Kindergarten Earth and Space in 3D


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This is an overview of Alief's Kindergarten Earth and Space unit, presented on July 23rd.

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  • Have participants go to the Rock Table and use a hand lens to observe rocks. Let them choose a rock and go back to their table. Participants will observe their rock and describe their rock on the worksheet “My Rock Report”. This includes size, color, shape and what it feels like. They will then draw their rock and cut it out. On the rock they will write one rock fact. Students may have gotten this information from a book that was read.
  • Kindergarten Earth and Space in 3D

    1. 1. DISCOVERY, DISCOURSE & DEPTH! Vickie Callaway – Cummings Elementary Debbie Mott – Rees Elementary
    2. 2. Welcome! During the workshop, please feel free to • Take necessary breaks!• Contribute with the great ideas that you do in your classroom! • Ask questions! We do ask that you • Silence all cell phones. • Keep an open mind. • Stay the entire session.
    3. 3. IntroductionsPlease tell us your name, school, and how long you have been teaching kindergarten!
    4. 4. What is Discovery, Discourse and Depth all about?It all ties into the 5-E instructional model• Discovery – Engage and Explore• Discourse – Explain• Depth – Elaborate or Extend, and Evaluate
    5. 5. The 5-E Instructional ModelThe 5 Es allows students and teachers to experiencecommon activities, to use and build on prior knowledge andexperience, to construct meaning, and to continually assesstheir understanding of a concept.
    6. 6. ENGAGE 1.Make connections between past and present learning experiences. 2.Focus students thinking on the learning outcomes of current activities.
    7. 7. EXPLOREThis phase of the 5 Es provides students with acommon base of experiences.1. They identify and develop concepts, processes, and skills.2. Students actively explore their environment or manipulate materials.
    8. 8. EXPLAIN This phase of the 5 Es helps students explain the concepts they have been exploring. 1. They have opportunities to verbalize their conceptual understanding or to demonstrate new skills or behaviors. Quality questions are a way to help students do this. 2. Provides opportunities for teachers to introduce formal terms, definitions, and explanations for concepts, processes, skills, or behaviors.
    9. 9. ELABORATEThis phase of the 5 Es extends studentsconceptual understanding and allows them topractice skills and behaviors.1. Through new experiences, the learners develop deeper and broader understanding of major concepts.2. Obtain more information about areas of interest, and refine their skills.
    10. 10. EVALUATEThis phase of the 5 Es encourages learners toassess their understanding and abilities and letsteachers evaluate students understanding of keyconcepts and skill development.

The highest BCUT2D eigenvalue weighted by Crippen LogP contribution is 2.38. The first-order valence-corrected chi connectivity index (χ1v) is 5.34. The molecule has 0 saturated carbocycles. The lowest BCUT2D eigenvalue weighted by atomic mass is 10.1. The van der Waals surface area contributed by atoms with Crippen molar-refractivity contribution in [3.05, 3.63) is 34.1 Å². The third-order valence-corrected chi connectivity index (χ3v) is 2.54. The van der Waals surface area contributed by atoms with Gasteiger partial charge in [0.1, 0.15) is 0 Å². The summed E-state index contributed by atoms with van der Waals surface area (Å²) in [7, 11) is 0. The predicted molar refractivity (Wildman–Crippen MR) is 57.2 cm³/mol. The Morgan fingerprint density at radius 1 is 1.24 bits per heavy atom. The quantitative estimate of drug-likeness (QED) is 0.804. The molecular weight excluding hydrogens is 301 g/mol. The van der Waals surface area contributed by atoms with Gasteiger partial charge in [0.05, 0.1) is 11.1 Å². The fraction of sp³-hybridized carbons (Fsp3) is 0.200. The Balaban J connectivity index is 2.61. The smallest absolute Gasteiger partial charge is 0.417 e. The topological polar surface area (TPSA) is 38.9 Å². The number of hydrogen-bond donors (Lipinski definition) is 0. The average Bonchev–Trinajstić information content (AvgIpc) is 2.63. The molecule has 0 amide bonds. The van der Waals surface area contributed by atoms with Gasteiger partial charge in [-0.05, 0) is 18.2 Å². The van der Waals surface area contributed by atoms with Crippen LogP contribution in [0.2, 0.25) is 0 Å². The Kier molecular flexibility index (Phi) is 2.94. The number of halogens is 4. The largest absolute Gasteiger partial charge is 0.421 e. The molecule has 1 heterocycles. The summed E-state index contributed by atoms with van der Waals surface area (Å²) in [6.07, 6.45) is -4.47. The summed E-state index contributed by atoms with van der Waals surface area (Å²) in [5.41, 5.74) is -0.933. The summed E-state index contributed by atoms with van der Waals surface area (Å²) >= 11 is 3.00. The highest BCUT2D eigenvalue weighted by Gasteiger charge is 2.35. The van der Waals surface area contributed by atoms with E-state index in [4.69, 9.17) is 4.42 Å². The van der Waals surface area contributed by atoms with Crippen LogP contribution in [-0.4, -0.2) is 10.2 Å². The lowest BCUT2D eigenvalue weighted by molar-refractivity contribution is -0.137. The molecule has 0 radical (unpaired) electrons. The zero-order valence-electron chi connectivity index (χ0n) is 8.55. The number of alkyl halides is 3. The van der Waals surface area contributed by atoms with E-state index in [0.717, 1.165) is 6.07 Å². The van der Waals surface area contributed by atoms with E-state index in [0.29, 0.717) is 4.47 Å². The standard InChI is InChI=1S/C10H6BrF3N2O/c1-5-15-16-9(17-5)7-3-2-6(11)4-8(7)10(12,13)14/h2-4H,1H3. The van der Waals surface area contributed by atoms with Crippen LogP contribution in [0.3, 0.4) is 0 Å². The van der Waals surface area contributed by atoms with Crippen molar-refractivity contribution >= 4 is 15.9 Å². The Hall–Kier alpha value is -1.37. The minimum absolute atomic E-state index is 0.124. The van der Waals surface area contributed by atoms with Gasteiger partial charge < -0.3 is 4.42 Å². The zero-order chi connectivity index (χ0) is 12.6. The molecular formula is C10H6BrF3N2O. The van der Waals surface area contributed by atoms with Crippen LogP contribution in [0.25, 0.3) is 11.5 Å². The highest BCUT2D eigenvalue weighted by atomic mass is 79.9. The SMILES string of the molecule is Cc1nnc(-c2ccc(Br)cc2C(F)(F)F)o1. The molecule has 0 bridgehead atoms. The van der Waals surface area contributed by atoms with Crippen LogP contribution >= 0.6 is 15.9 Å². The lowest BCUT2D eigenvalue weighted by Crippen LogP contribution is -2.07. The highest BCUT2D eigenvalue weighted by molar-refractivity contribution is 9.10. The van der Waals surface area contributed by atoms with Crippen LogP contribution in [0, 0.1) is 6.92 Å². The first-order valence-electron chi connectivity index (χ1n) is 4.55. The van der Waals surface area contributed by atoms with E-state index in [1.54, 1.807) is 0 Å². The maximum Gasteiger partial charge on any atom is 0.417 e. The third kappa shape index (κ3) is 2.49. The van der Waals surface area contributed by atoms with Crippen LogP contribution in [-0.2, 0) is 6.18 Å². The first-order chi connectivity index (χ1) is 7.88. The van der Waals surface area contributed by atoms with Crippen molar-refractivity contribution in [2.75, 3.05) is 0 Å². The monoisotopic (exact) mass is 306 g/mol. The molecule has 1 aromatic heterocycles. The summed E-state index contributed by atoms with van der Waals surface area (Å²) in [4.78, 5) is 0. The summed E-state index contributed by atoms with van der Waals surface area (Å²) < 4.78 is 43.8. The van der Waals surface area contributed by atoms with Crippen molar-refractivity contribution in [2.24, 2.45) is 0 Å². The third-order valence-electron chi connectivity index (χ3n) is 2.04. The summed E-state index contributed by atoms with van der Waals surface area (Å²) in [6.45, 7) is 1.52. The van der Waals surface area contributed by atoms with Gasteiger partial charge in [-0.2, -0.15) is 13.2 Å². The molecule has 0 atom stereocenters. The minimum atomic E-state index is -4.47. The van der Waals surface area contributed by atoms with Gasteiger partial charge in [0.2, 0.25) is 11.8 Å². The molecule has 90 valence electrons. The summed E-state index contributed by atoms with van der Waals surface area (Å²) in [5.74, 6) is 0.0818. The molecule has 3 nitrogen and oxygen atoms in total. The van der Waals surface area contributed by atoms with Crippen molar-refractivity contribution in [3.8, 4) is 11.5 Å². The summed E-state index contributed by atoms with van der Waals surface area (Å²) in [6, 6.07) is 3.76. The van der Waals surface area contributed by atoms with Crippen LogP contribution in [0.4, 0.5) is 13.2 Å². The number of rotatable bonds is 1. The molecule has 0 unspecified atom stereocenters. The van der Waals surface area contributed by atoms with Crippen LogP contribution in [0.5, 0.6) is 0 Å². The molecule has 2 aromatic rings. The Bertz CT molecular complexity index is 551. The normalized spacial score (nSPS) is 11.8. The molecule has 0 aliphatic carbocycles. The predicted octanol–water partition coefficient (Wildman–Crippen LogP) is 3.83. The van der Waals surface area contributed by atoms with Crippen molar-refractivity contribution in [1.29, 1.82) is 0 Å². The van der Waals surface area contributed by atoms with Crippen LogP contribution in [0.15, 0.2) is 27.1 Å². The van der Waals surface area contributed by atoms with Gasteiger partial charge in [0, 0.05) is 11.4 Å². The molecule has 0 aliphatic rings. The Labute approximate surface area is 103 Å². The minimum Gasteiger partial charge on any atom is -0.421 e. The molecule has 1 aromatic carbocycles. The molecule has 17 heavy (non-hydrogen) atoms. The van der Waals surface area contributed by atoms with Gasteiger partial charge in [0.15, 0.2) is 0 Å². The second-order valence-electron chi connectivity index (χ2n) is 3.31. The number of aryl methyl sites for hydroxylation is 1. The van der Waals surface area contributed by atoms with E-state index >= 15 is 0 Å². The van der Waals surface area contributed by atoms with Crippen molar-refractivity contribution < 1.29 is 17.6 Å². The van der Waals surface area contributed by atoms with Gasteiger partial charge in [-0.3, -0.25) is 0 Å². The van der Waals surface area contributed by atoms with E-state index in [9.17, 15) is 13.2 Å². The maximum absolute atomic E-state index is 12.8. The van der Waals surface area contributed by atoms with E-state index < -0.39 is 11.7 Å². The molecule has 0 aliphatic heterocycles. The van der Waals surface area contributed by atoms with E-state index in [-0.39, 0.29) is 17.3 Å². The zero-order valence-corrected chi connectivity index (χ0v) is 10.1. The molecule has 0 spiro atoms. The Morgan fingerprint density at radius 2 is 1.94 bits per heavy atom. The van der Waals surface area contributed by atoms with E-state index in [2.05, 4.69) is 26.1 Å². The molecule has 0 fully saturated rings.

11. 11. USING SCIENCE NOTEBOOKS IN KINDER Science notebooks can be used to help students develop, practice, and refine their science understanding, while also enhancing reading, writing, mathematics and communications. Use of science notebooks by every student, in every school, every day improves achievement in reading, writing, and science for all students. - Amaral, Garrison, and Klentschy, 2002
    12. 12. WHY TEACHERS SHOULD USE SCIENCE NOTEBOOKS• Provides feedback to you regarding the lessons/activities the students are engaging in. A look at student entries provides formative assessment information to help guide your instruction.• Provides insights into students’ thinking, misconceptions, and their procedural and conceptual understanding.• Supports differentiated instruction, allowing students to work at their own level.• Provides evidence of learning.• Provides a record of learning and growth over time.• Engages students in meaningful, purposeful and authentic tasks.• Offers a convenient forum for teachers to provide feedback to students to help them improve their performance or develop deeper understanding. notebooks.html
    13. 13. WHY STUDENTS SHOULD USE SCIENCE NOTEBOOKS• Provides a thinking tool.• Assists in organization.• Enhances literacy skills.• Helps make sense of their observations and investigations.• Provides a place to keep vocabulary words.• Replicates how scientists in the field organize and document information and observations.• Helps develop writing skills.• Increases communication skills.• Provides evidence of learning and a record of activities completed.• Helps develop understanding of scientific processes. notebooks.html
    14. 14. WHAT KIND OF NOTEBOOKS SHOULD I USE? Any notebook format that you feel would be appropriate for your students is acceptable. The purpose of the notebook is to keep everything organized, so take this in consideration as you pick your notebook • Spiral – one downfall of a spiral is that the pages can easily be torn out. • Composition – these notebooks are much more sturdy than a spiral. • Teacher created – this may allow for you to have separate notebooks for different units of study. They can easily be displayed.